Ultimately, the D.C. Circuit, "[w]ithout attempting to define 'record' more specifically than [necessary] to resolve the case at bar," held that an NLRB computer system for tracking and monitoring cases did not constitute a system of records, because its files contained no information "about" individuals, despite the fact that the case information contained the initials or identifying number of the field examiner assigned to the case.[23] Although the court recognized that the case information could be, and apparently was, used in connection with other information to draw inferences about a field examiner's job performance, it stated that that "does not transform the [computer system] files into records about field examiners."[24]

(4) Other courts. Several other courts have also limited Privacy Act coverage by applying narrow constructions of the term "record."[25] One district court, in a case concerning the Privacy Act's subsection (b)(3) routine use exception, has held that a plaintiff may choose which particular "item of information" (one document) contained within a "collection or grouping of information" disclosed (a prosecutive report indicating a potential violation of law) to denominate as a "record" and challenge as wrongfully disclosed.[26] Purporting to construe the term "record" narrowly, the district court in Covert ruled that the Department of Energy's routine use[27] did not permit its Inspector General to disclose personnel security questionnaires to the Justice Department for prosecution because the questionnaires themselves did not reveal a potential violation of law on their face.[28]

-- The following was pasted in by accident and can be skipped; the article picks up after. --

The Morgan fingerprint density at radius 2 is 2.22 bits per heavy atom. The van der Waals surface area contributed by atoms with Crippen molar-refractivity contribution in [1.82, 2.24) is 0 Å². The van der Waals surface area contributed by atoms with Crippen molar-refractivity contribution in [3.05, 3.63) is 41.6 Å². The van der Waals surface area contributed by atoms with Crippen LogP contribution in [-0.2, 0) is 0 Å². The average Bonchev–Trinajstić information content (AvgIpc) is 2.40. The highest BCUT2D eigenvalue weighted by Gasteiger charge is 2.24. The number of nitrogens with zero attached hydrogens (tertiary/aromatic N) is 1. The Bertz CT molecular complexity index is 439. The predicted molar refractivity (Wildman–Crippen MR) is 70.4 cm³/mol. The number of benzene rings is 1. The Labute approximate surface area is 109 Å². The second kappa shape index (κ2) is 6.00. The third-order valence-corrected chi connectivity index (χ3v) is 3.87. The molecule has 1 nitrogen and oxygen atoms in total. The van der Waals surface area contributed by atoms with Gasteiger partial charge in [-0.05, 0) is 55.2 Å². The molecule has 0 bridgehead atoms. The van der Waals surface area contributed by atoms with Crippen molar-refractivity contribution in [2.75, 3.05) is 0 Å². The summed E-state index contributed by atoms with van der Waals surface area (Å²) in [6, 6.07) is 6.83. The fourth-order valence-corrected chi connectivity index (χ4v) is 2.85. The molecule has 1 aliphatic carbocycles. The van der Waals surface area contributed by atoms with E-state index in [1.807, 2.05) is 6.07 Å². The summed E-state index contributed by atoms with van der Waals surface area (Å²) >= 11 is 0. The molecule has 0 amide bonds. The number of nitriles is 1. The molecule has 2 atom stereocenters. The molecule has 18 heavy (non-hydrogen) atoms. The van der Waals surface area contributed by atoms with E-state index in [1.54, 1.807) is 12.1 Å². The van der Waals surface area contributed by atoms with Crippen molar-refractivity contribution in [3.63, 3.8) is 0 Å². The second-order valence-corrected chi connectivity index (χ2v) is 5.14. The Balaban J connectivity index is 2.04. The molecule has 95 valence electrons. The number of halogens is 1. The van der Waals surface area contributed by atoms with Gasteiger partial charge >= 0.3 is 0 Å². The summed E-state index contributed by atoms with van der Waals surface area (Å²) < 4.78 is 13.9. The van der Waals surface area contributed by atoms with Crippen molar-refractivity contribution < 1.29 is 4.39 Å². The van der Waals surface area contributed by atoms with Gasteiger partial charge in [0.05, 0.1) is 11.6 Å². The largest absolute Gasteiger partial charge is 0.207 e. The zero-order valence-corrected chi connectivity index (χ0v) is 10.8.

Note also that purely private notes — such as personal memory refreshers — are generally regarded as not subject to the Privacy Act because they are not "agency records."[29]

However, in Chapman v. NASA,[30] the Court of Appeals for the Fifth Circuit, relying on the fair recordkeeping duties imposed by subsection (e)(5), ruled that private notes may "evanesce" into records subject to the Act when they are used to make a decision on the individual's employment status well after the evaluation period for which they were compiled.[31]

Note that publicly available information, such as newspaper clippings or press releases, can constitute a "record."[32]

One court has relied on non-Privacy Act case law concerning grand jury records to hold that a grand jury transcript, "though in possession of the U.S. Attorney, is not a record of the Justice Department within the meaning of the Privacy Act."[33]